Issue 236 | August 20, 2004
Competitive v. Fujitsu
Jacobs v. Nintendo

Competitive v. Fujitsu

In Competitive Technologies, Inc. v. Fujitsu et al., No. 03-1380 (Fed. Cir. June 30, 2004), the federal circuit dismissed for lack of jurisdiction an appeal from the denial of a motion to dismiss counterclaims to a patent infringement suit on sovereign immunity grounds.

Plaintiffs University of Illinois and its licensee Competitive Technologies, Inc. (“CTI”) sued Fujitsu et al. for infringement of their ‘349 and ‘400 patents. Fuji asserted a number of affirmative defenses and counterclaims in response, including misuse and attempted misuse of the patents, as well as unclean hands and inequitable conduct by both the University and CTI. The action was stayed pending an ITC investigation initiated by University and CTI (which was dismissed), and thereafter transferred to the Northern District of California. The district court held the University was an “arm of the state” entitled to claim sovereign immunity, but that sovereign immunity was waived because Fujitsu’s counterclaims were compulsory.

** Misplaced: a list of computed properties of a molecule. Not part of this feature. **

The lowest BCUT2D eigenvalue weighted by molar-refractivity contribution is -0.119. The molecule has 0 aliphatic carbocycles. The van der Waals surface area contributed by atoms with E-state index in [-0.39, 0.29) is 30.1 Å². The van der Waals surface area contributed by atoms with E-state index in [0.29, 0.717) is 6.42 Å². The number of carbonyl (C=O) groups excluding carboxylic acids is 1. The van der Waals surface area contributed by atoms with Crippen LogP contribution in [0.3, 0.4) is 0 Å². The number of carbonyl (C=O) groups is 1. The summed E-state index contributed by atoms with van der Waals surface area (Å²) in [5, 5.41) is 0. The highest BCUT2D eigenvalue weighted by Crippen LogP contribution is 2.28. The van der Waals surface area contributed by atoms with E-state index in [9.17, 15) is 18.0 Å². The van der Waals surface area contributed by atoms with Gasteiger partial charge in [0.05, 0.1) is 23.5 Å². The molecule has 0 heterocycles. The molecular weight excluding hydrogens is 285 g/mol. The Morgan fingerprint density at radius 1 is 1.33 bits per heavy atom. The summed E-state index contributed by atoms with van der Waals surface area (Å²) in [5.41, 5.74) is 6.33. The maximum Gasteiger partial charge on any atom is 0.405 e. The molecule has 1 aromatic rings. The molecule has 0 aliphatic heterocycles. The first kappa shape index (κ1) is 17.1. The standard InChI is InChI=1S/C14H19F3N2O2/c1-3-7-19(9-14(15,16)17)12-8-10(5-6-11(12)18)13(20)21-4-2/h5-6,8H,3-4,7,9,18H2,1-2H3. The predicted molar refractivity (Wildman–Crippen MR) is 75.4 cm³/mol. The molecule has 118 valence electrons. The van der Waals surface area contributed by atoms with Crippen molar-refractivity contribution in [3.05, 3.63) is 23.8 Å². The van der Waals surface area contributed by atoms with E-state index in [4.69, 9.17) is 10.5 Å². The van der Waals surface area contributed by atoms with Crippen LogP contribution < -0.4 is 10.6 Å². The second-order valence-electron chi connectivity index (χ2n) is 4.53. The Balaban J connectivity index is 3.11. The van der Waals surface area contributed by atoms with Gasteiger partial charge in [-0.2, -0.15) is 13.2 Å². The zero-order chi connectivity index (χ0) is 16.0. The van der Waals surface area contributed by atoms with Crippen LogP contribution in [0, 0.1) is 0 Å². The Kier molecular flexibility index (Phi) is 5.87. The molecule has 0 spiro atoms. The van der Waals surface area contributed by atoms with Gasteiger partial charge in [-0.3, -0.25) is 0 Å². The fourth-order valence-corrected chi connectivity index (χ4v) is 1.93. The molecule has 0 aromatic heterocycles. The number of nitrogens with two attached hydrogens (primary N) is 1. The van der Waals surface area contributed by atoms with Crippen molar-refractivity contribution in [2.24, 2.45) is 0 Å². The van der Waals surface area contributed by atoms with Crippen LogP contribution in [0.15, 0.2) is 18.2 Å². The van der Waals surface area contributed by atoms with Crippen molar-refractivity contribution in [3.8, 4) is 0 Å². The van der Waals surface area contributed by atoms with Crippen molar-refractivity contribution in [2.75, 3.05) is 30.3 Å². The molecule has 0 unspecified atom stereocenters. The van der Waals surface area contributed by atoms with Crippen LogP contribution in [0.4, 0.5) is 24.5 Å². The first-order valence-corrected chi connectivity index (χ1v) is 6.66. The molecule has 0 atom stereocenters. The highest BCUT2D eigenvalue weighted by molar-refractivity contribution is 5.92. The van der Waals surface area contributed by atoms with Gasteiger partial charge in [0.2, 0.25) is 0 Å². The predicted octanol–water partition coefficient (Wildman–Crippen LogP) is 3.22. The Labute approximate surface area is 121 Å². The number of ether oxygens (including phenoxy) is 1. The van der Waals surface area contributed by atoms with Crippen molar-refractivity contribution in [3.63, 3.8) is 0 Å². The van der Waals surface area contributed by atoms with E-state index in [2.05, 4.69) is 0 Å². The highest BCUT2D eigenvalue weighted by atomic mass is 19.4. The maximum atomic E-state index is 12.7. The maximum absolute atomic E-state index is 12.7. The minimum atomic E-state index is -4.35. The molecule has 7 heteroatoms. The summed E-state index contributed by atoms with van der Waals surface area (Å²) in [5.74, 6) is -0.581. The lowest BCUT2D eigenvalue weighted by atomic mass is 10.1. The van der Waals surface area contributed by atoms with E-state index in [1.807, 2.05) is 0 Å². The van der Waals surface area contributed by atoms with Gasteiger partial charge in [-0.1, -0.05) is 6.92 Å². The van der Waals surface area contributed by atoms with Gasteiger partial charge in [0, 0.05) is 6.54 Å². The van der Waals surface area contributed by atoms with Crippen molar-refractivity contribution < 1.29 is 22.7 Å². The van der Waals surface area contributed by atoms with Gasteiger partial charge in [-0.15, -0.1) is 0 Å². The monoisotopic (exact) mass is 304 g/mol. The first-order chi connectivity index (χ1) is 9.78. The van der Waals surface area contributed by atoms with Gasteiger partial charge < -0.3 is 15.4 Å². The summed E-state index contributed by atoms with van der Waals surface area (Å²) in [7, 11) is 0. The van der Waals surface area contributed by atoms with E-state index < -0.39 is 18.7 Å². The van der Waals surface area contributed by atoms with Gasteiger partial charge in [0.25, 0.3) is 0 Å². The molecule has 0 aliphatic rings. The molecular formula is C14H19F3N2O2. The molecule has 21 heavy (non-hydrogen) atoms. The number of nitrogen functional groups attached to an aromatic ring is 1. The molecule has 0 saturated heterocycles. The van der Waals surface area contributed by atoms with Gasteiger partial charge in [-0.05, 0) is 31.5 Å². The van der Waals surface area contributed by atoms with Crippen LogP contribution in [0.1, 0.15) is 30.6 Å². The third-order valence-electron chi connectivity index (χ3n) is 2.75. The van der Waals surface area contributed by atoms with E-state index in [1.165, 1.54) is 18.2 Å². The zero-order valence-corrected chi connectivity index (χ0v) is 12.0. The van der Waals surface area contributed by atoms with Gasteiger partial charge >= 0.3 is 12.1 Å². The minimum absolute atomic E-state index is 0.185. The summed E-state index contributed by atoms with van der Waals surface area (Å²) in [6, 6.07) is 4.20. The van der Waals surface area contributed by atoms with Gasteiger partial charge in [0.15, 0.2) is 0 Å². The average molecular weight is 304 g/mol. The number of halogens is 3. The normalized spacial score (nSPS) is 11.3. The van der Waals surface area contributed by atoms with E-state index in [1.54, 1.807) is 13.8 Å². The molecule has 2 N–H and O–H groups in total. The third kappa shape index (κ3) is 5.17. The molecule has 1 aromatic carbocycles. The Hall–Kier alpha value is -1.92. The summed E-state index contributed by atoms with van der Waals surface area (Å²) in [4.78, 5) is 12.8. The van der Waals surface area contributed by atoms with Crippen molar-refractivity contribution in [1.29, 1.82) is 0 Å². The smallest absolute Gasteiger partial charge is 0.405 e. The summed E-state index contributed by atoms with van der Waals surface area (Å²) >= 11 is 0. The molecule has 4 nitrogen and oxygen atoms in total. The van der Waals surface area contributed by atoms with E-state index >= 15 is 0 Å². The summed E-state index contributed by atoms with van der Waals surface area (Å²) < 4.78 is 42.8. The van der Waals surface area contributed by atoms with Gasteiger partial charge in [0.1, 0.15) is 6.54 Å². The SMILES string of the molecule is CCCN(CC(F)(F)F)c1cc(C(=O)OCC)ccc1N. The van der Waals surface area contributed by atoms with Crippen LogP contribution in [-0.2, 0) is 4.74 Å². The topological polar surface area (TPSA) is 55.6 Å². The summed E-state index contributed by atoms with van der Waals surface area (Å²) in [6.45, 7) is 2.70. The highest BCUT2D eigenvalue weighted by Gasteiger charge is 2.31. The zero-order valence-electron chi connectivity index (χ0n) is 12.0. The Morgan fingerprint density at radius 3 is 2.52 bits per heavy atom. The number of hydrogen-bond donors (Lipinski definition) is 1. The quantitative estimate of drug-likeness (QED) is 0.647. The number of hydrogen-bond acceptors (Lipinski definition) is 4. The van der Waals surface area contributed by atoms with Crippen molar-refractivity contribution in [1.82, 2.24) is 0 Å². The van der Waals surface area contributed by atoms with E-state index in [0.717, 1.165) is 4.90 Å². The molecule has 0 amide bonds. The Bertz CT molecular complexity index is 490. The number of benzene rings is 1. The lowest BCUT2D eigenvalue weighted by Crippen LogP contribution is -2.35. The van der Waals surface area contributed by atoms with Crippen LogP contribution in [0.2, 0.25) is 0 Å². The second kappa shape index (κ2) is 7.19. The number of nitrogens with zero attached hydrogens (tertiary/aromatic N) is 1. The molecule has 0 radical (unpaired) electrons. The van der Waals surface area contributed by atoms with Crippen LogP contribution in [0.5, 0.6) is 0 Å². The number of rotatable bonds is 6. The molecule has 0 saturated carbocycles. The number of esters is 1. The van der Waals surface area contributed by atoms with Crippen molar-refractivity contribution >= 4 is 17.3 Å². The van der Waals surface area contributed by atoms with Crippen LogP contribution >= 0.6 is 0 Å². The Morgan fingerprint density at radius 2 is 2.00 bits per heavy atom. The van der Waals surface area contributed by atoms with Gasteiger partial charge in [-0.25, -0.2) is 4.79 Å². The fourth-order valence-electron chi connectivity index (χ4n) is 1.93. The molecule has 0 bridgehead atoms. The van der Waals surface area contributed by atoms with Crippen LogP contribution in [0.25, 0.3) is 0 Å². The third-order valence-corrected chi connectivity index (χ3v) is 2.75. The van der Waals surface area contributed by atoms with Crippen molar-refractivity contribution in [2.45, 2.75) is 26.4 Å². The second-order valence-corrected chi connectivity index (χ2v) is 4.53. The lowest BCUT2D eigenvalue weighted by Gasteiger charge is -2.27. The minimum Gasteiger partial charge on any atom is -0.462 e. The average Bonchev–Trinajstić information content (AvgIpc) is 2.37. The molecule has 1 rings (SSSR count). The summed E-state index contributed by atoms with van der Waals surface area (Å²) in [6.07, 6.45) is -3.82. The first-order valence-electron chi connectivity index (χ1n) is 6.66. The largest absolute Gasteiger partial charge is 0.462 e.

The University appealed the district court’s holding that the University waived sovereign immunity with respect to Fujitsu’s counterclaims, even though the district court judgment was not final under §1291. The University argued jurisdiction was nevertheless proper under the Cohen collateral order doctrine, set forth in Cohen v. Beneficial Industrial Loan Corp.,337 U.S. 541 (1949), an exception to the final judgment rule that permits immediate appeals from orders that: